(June 1): Singapore and Malaysia agreed to delay until the end of 2020 work on a railway that would connect the city-state to Kuala Lumpur, extending a postponement of a project that was unveiled seven years ago.
The two countries will resume talks on proposed changes to the multibillion-dollar project’s commercial and technical sides in the near future, Azmin Ali, Malaysia’s senior minister of international trade and industry, said in a statement. He gave no reason for the extended delay. Construction was previously delayed until the end of May.
“This should provide sufficient time for Malaysia to clarify its proposal and for both sides to assess the implications of the proposed changes,” said Singapore’s Transport Minister Khaw Boon Wan in a Facebook post.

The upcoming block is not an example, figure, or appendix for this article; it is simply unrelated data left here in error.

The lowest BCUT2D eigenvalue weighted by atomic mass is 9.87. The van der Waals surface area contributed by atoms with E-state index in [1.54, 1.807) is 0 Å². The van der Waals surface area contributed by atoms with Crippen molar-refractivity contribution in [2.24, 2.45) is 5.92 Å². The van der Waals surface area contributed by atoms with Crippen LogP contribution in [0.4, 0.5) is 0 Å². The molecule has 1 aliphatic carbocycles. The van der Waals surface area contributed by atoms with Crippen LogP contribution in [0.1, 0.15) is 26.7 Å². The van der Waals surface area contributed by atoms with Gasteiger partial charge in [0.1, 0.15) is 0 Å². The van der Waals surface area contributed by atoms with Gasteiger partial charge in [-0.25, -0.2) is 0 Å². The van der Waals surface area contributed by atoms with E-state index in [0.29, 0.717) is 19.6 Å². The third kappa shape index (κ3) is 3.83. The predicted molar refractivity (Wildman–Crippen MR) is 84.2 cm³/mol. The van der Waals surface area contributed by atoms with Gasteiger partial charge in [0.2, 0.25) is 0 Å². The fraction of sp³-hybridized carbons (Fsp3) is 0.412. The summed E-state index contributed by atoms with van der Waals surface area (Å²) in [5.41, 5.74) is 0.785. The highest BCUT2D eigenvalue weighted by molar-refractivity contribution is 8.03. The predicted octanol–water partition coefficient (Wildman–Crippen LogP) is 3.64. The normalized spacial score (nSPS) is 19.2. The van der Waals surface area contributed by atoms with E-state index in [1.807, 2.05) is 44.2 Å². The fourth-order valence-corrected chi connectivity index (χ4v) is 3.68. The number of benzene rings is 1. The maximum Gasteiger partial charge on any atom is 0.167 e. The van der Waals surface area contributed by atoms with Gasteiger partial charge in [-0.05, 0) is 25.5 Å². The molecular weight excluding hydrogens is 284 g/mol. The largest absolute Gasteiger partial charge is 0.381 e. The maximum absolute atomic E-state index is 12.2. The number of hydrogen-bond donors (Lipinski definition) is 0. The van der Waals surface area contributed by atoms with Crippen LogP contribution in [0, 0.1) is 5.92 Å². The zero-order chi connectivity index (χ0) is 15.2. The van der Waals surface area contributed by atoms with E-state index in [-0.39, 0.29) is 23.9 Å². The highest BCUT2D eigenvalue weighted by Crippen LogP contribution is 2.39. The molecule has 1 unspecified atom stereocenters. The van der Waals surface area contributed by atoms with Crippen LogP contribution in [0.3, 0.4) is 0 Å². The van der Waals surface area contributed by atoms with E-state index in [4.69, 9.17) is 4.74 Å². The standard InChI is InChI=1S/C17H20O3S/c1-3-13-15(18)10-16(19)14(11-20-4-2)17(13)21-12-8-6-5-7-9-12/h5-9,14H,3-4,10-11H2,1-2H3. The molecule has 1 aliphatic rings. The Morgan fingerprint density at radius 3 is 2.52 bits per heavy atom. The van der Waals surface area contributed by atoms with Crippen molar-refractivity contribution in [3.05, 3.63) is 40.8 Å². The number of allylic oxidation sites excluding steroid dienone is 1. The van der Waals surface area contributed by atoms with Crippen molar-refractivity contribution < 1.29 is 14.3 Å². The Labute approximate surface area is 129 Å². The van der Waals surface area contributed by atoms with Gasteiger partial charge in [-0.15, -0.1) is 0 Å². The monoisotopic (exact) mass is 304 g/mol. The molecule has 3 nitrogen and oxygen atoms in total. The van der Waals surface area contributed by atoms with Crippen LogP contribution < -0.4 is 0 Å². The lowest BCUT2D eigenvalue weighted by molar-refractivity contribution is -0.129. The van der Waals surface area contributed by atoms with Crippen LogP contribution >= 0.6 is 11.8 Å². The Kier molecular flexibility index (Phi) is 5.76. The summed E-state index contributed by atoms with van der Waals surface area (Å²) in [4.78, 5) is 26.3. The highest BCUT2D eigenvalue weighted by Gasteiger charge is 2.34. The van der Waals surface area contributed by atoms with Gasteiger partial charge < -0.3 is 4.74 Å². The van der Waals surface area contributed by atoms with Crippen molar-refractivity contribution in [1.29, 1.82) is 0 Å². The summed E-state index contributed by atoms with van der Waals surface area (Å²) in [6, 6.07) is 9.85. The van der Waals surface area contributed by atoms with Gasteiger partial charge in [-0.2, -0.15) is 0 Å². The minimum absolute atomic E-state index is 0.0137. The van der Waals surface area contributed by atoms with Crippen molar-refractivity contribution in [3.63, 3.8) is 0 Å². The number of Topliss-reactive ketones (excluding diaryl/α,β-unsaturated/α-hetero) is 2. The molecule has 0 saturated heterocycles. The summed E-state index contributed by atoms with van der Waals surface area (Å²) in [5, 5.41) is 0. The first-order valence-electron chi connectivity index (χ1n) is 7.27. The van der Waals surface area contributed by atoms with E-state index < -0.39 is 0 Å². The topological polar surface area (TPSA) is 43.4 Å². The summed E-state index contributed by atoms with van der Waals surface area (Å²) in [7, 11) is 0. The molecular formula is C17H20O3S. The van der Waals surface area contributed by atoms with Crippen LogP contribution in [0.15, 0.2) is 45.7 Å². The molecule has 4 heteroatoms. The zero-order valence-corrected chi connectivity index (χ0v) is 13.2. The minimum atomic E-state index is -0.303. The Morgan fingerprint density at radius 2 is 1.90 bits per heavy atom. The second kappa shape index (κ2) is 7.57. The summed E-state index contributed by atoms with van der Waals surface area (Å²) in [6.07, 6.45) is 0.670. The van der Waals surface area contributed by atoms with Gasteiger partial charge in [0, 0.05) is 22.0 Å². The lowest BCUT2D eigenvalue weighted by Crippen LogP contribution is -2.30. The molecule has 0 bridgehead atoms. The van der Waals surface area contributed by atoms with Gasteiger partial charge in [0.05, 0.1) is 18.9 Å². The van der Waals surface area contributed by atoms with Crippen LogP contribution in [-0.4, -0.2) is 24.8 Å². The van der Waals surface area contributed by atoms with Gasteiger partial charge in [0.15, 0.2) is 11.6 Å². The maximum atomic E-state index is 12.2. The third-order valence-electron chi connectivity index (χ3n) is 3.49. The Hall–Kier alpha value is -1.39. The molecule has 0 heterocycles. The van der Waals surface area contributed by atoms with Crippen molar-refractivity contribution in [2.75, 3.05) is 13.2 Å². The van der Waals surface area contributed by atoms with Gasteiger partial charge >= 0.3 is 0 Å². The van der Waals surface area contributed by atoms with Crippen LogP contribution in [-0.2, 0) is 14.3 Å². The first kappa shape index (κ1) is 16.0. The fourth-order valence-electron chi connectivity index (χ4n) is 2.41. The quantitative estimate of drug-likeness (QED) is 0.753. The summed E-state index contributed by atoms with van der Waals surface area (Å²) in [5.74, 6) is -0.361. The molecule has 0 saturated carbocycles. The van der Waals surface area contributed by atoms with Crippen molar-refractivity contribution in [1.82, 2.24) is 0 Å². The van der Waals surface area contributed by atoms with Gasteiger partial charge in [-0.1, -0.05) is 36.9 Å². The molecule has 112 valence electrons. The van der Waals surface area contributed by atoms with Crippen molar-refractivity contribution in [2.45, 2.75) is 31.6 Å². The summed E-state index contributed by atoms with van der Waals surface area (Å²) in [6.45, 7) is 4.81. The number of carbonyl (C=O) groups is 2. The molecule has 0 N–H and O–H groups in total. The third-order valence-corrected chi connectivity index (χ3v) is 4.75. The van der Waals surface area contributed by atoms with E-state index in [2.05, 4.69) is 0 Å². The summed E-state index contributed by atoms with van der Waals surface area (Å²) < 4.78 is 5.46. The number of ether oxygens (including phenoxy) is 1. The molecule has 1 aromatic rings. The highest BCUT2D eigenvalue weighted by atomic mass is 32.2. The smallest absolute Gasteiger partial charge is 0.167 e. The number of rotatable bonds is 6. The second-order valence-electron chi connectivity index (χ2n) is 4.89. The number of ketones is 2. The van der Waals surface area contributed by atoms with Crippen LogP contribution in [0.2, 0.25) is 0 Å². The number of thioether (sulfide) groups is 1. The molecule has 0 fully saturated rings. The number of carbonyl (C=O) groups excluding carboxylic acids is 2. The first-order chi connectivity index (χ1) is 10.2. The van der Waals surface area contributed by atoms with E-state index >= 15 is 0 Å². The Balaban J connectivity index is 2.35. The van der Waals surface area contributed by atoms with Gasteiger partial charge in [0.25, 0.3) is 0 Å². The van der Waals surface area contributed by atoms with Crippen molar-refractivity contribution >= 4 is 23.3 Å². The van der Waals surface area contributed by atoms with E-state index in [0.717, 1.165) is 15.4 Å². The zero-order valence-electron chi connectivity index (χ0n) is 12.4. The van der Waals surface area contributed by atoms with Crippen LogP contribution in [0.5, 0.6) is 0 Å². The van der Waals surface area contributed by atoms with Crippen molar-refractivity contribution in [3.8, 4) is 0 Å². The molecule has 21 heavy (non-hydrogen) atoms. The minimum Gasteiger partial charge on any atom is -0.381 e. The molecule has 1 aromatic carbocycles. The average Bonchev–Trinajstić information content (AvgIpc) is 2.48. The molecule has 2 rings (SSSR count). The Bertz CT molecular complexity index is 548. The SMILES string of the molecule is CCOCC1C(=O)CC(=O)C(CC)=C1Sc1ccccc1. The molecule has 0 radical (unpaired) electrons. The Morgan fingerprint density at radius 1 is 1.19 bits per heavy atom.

The project has been on hold since Malaysia went through a change of government two years ago that saw the ouster of former leader Najib Razak, who first unveiled plans for the railway in 2013. The administration of Mahathir Mohamad at the time sought to cancel the project as the country grappled with debt and liabilities amounting to more than 1 trillion ringgit ($230 billion), before settling for a deferment and a $15 million compensation fee to Singapore.
Mahathir, who resigned earlier this year, had estimated the project to cost 110 billion ringgit for Malaysia.
The high-speed rail was initially planned to stretch for 350 kilometres, with trains moving at a top speed of more than 300 kilometres an hour. That would trim the journey between Kuala Lumpur and Singapore to 90 minutes, from about five hours.